More Science, Less Social Science
The University of Georgia is seeking to revise its core curriculum and the changes would require students to focus more on science, quantitative reasoning and exposure to globalization through classes in foreign languages or culture.
As is usually the case in curricular redesign, which has been approved by Georgia's University Senate but awaits consideration by the state Board of Regents, choices mean perceived losers as well as winners, and some professors in the social sciences believe their disciplines would get short shrift in the new setup.
Bill Vencill, a professor of crop and soil sciences and chair of the University Council subcommittee that approved the changes, said that the shift in the 42-unit core requirement would prepare students for the future. The humanities requirement, which would double from 6 to 12 units, would be renamed “World Languages and Culture, Humanities and the Arts.” Vencill said that this broader category would allow students to fulfill general education requirements by taking more courses in a foreign language, effectively doubling a student’s exposure to global ideas.
Students would still need six units of science, but would now have to take at least one of those courses in the physical sciences. “Currently, students take two life sciences and shy away from the physical sciences,” Vencill said.
And in the future, students would have to take two courses in quantitative reasoning instead of one.
Vencill said that most professors were content with the changes, but some have grumbled over a decrease in the required units in the social sciences, which would fall from 12 to 9. “It’s a loss to the students,” said William Finlay, who is head of the department of sociology. The social sciences at Georgia include sociology, speech and communications, psychology, anthropology and geography. Finlay said that some students are meeting their requirements in this area through courses in political science and history. Dropping the required units down to nine would mean that some students might end up taking only one course from the social sciences.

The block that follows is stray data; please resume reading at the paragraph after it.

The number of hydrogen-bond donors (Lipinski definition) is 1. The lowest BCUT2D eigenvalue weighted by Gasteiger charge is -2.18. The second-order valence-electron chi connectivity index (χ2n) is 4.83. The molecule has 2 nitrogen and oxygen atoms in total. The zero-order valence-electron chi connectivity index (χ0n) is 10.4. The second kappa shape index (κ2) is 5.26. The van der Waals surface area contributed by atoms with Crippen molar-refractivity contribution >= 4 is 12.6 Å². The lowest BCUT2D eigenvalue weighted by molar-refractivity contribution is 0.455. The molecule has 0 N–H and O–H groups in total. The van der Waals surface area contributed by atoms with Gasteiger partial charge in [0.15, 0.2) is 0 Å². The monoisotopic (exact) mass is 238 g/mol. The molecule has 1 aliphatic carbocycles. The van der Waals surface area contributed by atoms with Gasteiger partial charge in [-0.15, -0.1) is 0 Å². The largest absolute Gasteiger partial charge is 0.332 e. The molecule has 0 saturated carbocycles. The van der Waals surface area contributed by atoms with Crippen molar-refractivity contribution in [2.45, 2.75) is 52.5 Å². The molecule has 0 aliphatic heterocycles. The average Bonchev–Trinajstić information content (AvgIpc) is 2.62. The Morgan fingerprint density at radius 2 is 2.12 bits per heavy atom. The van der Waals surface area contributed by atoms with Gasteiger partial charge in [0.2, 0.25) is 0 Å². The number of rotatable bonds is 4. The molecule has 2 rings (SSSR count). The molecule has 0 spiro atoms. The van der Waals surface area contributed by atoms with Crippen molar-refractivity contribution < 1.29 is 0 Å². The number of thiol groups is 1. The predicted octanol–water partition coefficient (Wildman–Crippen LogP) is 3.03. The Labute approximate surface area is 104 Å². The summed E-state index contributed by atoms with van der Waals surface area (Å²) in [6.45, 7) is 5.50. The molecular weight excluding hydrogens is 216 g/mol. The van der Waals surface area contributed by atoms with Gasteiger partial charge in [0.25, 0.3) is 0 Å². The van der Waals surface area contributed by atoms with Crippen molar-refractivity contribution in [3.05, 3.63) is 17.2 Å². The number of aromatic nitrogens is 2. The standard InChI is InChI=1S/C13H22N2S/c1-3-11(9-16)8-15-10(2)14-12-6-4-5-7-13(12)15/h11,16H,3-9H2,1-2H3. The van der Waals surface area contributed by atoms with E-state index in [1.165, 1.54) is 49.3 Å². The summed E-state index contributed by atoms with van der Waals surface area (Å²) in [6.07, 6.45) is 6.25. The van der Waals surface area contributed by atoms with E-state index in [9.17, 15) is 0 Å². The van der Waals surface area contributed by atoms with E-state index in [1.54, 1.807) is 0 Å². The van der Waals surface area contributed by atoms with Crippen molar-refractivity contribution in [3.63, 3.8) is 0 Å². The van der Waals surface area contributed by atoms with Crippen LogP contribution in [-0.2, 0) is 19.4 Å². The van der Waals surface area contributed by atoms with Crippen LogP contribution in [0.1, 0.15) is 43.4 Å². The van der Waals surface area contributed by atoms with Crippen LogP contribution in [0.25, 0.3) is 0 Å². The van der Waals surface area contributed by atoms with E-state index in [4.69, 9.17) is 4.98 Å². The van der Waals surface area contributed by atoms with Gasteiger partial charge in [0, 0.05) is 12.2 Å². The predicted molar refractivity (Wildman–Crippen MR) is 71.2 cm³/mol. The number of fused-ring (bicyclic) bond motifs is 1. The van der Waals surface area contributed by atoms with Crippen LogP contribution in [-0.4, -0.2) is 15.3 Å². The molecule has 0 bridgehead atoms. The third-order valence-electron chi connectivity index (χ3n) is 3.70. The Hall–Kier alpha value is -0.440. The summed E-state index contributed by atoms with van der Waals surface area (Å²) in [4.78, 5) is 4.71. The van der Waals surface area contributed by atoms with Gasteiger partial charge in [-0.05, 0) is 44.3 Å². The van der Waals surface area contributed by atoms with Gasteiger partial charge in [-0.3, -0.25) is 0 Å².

“They aren’t going to know much with just one course,” he added.
The university has not changed its general requirements since the late 1980s, and a 2003 report from the National Survey of Student Engagement found that Georgia's students were not as challenged in writing or in time spent studying as their peers at similar institutions. Vencill said that the quality of students at Georgia has risen in the last 10 years since the state began its HOPE Scholarship program. An influx of new residents in Georgia has also driven the competitiveness of admissions at the university.
“Georgia has experienced some of the fastest growth of any state east of the Mississippi, and you’re bringing in families who are highly educated,” said David Mustard, a professor of economics at the Georgia’s Terry College of Business who has studied the effects of the HOPE scholarship. “If you look at any measure of quality, it’s gone up,” he said.
Debra Humphreys, vice president for communications and public affairs at the Association of American Colleges and Universities, said that preparing students for a global economy while increasing science education and quantitative skills is becoming the norm at many universities. Harvard, she said, is also emphasizing student preparation for a global economy, and universities understand that students must become more scientifically literate.
However, she emphasized that these skills must be threaded throughout the upper division courses, as well. “We’re trying to cram all this into core curriculum,” she said. “These same outcomes need to be developed also in the majors.”
Any change in core curriculum is not expected to be enacted until the fall of 2008. Vencill said that if the Board of Regents approves the change, the faculty's University Council would then determine which courses would qualify in the different core categories.